• SAM Organization for Rights and Liberties documented the recruitment of 10,649 children by the Houthi group on the battle fronts, the recruitment of 507 children by the legitimate government and its allies (the Transitional Council and the West Coast forces), while the Al-Qaeda organization recruited 54 children. (2/13)
  • The Houthi militia forced pharmaceutical companies in the capital of Sana’a to close their stores, after the companies refused to pay new taxes. (2/25)

General News:

  • Thousands of Yemenis in Taiz celebrated the 12th anniversary of the February 11th revolution, with a massive speech festival, calling for the necessity of patriotic alignment and confronting non-patriotic projects. (2/11)
  • Yemen Airways announced the resumption of its flights between Aden International Airport and Addis Baba in Ethiopia, at a rate of two flights per week, after seven years of suspension due to the ongoing war conditions. (2/16)
  • The Ministry of Health of the legitimate government announced the registration of 228 cases of polio, during the past two years, holding the Houthi group responsible for the return of the epidemic, after declaring that Yemen was free of it 15 years ago. (2/21)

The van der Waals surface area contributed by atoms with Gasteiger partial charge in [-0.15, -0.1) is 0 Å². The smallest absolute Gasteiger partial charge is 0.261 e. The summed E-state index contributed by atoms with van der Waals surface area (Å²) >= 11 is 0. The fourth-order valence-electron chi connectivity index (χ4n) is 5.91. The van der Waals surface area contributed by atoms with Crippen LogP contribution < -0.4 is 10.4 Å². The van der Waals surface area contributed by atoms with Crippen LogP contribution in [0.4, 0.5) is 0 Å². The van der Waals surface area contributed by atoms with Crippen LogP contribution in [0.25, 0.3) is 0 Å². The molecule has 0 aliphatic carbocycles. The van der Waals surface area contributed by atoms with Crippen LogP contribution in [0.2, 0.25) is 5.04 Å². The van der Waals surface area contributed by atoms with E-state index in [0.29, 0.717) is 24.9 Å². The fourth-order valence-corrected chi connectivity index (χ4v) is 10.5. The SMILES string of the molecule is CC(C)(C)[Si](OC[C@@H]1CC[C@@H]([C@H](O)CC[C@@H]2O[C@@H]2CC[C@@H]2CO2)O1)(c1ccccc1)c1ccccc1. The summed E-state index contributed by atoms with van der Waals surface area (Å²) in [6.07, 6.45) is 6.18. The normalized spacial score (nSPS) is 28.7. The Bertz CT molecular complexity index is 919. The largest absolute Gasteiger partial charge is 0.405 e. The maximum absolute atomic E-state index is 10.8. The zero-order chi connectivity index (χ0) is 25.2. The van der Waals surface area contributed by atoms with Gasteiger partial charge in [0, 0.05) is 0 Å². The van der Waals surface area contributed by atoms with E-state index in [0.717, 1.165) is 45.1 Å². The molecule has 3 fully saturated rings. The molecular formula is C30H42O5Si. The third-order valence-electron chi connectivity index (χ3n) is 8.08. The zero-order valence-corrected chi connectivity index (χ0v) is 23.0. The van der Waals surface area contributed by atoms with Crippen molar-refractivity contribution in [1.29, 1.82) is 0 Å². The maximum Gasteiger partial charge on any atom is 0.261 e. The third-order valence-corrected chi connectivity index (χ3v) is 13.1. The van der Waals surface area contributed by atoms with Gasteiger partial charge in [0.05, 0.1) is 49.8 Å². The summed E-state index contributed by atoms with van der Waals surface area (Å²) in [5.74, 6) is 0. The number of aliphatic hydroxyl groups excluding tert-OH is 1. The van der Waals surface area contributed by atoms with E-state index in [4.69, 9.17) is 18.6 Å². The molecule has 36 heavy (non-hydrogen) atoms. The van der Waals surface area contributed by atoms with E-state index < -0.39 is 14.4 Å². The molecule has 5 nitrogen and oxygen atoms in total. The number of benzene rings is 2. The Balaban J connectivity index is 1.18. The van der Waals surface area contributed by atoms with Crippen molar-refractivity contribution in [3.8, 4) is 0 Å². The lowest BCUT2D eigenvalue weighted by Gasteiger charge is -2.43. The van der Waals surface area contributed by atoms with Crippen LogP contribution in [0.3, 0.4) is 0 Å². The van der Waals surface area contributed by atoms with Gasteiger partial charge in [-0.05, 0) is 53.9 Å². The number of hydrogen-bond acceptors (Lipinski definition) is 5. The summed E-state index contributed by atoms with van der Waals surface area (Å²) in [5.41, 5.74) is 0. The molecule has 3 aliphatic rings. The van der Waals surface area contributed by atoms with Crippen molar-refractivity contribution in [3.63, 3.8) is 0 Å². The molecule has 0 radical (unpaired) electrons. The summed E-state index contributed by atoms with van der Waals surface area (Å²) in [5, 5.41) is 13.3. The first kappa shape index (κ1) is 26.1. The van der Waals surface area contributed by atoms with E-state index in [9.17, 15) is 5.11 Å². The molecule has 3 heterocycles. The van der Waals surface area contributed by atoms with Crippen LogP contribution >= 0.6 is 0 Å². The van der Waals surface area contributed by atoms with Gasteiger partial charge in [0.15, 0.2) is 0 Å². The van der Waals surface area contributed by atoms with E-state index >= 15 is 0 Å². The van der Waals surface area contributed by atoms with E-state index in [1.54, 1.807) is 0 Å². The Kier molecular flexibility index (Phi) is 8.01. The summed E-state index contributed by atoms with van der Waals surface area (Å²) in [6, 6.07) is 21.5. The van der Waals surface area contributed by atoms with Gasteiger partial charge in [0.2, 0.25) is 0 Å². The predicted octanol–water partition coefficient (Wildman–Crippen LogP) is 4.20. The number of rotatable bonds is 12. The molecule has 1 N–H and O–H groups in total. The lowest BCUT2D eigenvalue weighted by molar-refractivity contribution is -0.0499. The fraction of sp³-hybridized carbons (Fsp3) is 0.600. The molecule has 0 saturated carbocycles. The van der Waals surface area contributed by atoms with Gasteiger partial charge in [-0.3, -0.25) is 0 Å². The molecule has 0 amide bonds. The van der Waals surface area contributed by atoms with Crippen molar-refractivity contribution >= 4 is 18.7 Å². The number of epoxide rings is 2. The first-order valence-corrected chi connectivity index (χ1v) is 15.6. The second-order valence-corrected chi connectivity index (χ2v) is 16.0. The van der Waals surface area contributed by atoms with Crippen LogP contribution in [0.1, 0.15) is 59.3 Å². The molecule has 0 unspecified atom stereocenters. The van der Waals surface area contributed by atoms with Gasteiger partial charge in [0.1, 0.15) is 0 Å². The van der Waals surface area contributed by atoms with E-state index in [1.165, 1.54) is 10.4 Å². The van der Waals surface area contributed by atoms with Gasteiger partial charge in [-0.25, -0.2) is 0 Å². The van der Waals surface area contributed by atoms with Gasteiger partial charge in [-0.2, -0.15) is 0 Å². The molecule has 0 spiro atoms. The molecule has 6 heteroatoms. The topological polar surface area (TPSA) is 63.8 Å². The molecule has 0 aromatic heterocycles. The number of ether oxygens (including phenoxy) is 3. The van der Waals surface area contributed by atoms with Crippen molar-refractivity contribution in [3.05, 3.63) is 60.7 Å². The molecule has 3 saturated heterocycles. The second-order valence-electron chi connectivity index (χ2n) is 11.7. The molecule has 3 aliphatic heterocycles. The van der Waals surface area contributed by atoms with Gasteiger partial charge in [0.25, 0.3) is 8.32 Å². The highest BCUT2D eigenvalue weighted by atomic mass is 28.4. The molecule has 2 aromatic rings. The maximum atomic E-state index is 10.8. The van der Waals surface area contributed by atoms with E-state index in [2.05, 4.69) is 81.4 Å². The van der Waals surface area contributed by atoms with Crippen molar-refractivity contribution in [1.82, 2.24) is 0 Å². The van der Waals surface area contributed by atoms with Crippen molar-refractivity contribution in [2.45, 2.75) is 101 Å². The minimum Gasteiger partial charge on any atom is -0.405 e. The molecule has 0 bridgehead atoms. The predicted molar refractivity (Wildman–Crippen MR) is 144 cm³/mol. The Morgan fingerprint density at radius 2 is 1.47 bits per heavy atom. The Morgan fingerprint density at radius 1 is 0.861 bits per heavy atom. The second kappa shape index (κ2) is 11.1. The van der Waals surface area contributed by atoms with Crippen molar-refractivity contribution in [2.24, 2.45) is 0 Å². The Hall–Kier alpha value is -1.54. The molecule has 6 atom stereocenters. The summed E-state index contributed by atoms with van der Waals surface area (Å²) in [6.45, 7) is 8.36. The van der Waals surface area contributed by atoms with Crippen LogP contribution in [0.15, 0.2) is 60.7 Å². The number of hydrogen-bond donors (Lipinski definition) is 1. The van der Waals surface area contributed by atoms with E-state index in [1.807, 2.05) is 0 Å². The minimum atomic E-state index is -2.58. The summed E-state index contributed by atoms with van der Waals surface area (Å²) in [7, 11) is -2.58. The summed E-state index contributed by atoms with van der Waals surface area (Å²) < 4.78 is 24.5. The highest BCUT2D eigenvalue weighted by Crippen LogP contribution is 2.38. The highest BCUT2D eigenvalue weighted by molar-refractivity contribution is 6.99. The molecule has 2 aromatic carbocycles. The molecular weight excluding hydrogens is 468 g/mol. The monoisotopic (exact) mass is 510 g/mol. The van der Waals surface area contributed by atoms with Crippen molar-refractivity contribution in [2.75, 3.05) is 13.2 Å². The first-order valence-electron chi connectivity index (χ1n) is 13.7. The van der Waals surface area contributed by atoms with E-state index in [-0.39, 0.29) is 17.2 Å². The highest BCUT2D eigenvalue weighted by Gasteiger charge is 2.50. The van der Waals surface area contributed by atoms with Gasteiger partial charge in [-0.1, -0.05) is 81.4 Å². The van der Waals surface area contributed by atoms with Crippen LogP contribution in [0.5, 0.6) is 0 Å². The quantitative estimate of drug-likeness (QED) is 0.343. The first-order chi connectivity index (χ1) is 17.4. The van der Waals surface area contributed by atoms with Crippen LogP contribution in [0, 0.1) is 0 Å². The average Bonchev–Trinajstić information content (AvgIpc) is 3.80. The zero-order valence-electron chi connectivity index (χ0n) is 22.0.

• The Yemen Embassy in Washington has announced the recovery of 77 repatriations from the United States, where they were smuggled.



Rights Radar for Human Rights documented:

Violations: 13,574 cases, during the period 2015-2021, as follows:

721 killed

1,231 injuries

3,658 kidnappings

1,401 looting and imposing levies

6,253 movement restrictions

310 obstruction of humanitarian aid.